The research was carried out at Bule Hora University in the Biology laboratory in May 2016. It is far apart 467 km from Addis Ababa, Borena zone, Oromia Regional State and its geographical location is between 38°14'0'' longitude and 05°38'0'' North latitude. Bule Hora has an altitude 900 to 2600 m.a.s.l and receives annual rain fall 600 to 1500 m. The temperature of this wereda is ranges 15°C to 35°C with hot to warm sub-humid climate condition [12]. Five chickpea (Cicer arietinum L.) landraces used in this experiment were collected from three districts (Bule Hora, Yabello and Dire). From three districts, three kebeles were selected from Bule Hora, one from Yabello and one from Dire purposively based on the production of chickpea landrace for several years on these areas.

Germination of chickpea landraces conditions

Chickpea seeds were sterilized with 3% Sodium Hypochloride (NaOCl) solution for 1 min at room temperature [13]. Seventy-two petri dishes were washed and sterilized in hot air oven at 70°C for 48 hrs [14] and Whatman no. 2 filter papers at 70°C for 24 hrs. The Petri dishes with 90 mm uniform distance were lined with Whatman No. 2 filter paper and nine seeds from each kebele in it were treated with 0 dS/m, 5 dS/m, 10 dS/ and 15 dS/m concentrations of NaCl in one litre of distilled water, respectively. The petri dishes were organized with a Completely Randomized Design (CRD) with three replications. The distilled water was added into petri dishes as control treatments. The Petri dishes were hermetically closed up with parafilm to avoid evaporation rate [15] and then carefully kept in a humidity chamber at a temperature of 25°C ± 1°C under 8 hr/day length. Germination was carried out in a germination chamber with 12 hrs photoperiod. Salt solution with the same amount was applied on each treatment by 2 days interval. The numbers of sprouted seeds were counted with two days interval up to 14th day from the start of this experiment and sprouted seeds started to count after 3 days of sowing and up to 14th day. The seeds were considered to have germinated when both the plumule and radicle have been emerged greater than 0.5 cm.

Data collection

Germination parameters: Data was collected from the following.

Germination percentage (GP):


Germination rate (GR): It was calculated as suggested Lemma [16]:


Where: Tn=number of seeds germinated at day 3, 6, 9, 12; N=days (3, 6, 9, 12)

Plumule length: Plumule length was recorded by measuring the length of stem of an embryo and expressed in cm seed-1.

Radicle length: The radicle length was measured from the point of first cotyledonary node to the tip of longest root and expressed in cm seed-1.

Statistical analysis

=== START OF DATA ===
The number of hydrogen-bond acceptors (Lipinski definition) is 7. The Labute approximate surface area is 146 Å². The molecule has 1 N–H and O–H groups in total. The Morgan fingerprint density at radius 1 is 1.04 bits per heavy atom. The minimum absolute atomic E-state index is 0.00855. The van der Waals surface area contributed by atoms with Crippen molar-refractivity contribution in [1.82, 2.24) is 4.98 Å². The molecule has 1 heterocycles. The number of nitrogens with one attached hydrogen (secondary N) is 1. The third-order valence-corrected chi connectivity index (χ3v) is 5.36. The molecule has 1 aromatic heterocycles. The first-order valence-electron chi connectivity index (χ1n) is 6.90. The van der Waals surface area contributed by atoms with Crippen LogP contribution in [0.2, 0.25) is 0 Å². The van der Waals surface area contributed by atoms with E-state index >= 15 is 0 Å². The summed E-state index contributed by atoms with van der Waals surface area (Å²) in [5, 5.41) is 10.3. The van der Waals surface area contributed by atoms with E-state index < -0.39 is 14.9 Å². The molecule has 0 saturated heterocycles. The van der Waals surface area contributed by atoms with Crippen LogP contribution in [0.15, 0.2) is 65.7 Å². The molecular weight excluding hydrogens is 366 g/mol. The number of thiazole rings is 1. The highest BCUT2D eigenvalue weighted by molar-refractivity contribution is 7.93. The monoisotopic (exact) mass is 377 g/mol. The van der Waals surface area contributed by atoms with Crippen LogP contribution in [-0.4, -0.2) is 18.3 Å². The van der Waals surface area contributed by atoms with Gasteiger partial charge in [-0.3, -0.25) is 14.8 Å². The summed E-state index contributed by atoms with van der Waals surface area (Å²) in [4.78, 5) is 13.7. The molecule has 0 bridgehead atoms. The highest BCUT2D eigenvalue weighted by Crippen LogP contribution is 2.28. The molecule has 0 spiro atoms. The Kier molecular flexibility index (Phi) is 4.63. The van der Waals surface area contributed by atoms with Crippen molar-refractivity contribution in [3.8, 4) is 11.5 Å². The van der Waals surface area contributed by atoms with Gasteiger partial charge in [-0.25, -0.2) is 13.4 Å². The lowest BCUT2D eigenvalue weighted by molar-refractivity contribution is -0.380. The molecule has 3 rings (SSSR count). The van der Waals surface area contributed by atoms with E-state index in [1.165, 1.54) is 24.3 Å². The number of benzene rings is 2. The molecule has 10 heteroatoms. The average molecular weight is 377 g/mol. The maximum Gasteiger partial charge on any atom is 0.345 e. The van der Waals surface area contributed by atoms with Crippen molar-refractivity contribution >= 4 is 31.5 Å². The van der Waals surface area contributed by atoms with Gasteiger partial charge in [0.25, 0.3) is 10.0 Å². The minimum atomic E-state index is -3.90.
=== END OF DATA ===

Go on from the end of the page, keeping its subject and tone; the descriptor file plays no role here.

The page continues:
Data was analyzed by using SPSS package where two-way analysis of variance (ANOVA) was employed. Whenever treatment differences are significant, means of the treatments were separated by using the Least Significant Difference (LSD) at 0.05 test.


Analysis of variance indicated that there were significant differences between salt concentration levels in this experiment.

The results of that various concentrations of NaCl had a significant effect on almost all quantified agronomic traits of chickpea landraces. A variance revealed that the interaction outcomes were significant for all examined traits (Table 1).

SL 3 1.61* 738.47** 1.25** 20.66** 13.17** 122.08** 0.103** 0.14** 0.14** 0.01** 75.02ns 1378.74**
Landrace 4 0.54ns 531.28** 0.39** 9.07** 9.21** 88.03** 0.10** 0.11** 0.11** 0.00** 303.42** 1761.72**
SL x Landrace 12 0.36 59.31 0.07 1.46 1.34 18.85 0 0.01 0.01 0 51.75 244.83
Error  -- 0.06 9.69 0.01 0.24 0.22 3.07 0 0 0 0 8.45 39.99

Table 1: Analysis of variance on mean squares of measured traits of chickpea landraces under salinity stress.

Germination rate

Analysis of variance displays significant differences between chickpea landraces genotype, salt concentration levels and their interaction with germination rate traits. The current outcomes revealed that chickpea landraces Dadi followed by Dido and Soya gave significant germination rate than the other landraces in the control petridish. And also, chickpea landraces Dido, Dimi and Soya showed high germination rate than the other landraces in 5 dS/m, 10 dS/m and 15 dS/m of salt concentration treatments. At the highest salt concentration level (15 dS/m), Dimi, Soya and Dido showed significantly higher mean germination rates than the other landraces tested (Figure 1).


Figure 1: Effects of different salt concentration levels on germination rate of five chickpea landraces.

The lefts are intermediate in their response to salinity stress.

Germination percentage

Germination percentage was observed that in all chickpea landraces, there was a decline in germination percentage because of increment of salt concentration on each treatment and maximum germination percentage was delayed.

In this experiment, different chickpea landraces had different resistant ability to the salt concentration levels. From the chickpea landraces Dido had the uppermost germination percentage and there was no significant difference in Soya chickpea landrace (Figure 2).


Figure 2: Effects of different salt concentration levels on germination percentage of five chickpea landraces.